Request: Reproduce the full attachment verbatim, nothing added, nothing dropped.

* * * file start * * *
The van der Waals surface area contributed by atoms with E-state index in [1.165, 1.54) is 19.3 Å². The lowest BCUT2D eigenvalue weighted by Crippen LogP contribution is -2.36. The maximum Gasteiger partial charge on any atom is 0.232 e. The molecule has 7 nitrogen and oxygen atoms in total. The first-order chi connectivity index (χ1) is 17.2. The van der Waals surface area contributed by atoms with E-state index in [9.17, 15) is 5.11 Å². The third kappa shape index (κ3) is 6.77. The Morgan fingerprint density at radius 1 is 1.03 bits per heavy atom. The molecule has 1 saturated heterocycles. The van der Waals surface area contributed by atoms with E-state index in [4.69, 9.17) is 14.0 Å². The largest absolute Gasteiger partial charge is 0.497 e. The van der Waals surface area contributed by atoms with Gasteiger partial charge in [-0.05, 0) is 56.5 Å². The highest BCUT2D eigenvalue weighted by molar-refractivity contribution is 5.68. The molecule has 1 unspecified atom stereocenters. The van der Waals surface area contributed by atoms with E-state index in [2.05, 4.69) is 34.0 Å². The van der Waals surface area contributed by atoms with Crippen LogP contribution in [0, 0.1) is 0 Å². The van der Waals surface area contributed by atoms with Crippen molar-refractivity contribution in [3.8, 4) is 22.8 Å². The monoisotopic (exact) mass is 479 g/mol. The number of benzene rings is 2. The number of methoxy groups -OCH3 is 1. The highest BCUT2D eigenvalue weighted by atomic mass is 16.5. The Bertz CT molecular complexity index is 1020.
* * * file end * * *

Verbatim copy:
The van der Waals surface area contributed by atoms with E-state index in [1.165, 1.54) is 19.3 Å². The lowest BCUT2D eigenvalue weighted by Crippen LogP contribution is -2.36. The maximum Gasteiger partial charge on any atom is 0.232 e. The molecule has 7 nitrogen and oxygen atoms in total. The first-order chi connectivity index (χ1) is 17.2. The van der Waals surface area contributed by atoms with E-state index in [9.17, 15) is 5.11 Å². The third kappa shape index (κ3) is 6.77. The Morgan fingerprint density at radius 1 is 1.03 bits per heavy atom. The molecule has 1 saturated heterocycles. The van der Waals surface area contributed by atoms with E-state index in [4.69, 9.17) is 14.0 Å². The largest absolute Gasteiger partial charge is 0.497 e. The van der Waals surface area contributed by atoms with Gasteiger partial charge in [-0.05, 0) is 56.5 Å². The highest BCUT2D eigenvalue weighted by molar-refractivity contribution is 5.68. The molecule has 1 unspecified atom stereocenters. The van der Waals surface area contributed by atoms with E-state index in [2.05, 4.69) is 34.0 Å². The van der Waals surface area contributed by atoms with Crippen LogP contribution in [0, 0.1) is 0 Å². The van der Waals surface area contributed by atoms with Crippen molar-refractivity contribution in [3.8, 4) is 22.8 Å². The monoisotopic (exact) mass is 479 g/mol. The number of benzene rings is 2. The number of methoxy groups -OCH3 is 1. The highest BCUT2D eigenvalue weighted by atomic mass is 16.5. The Bertz CT molecular complexity index is 1020.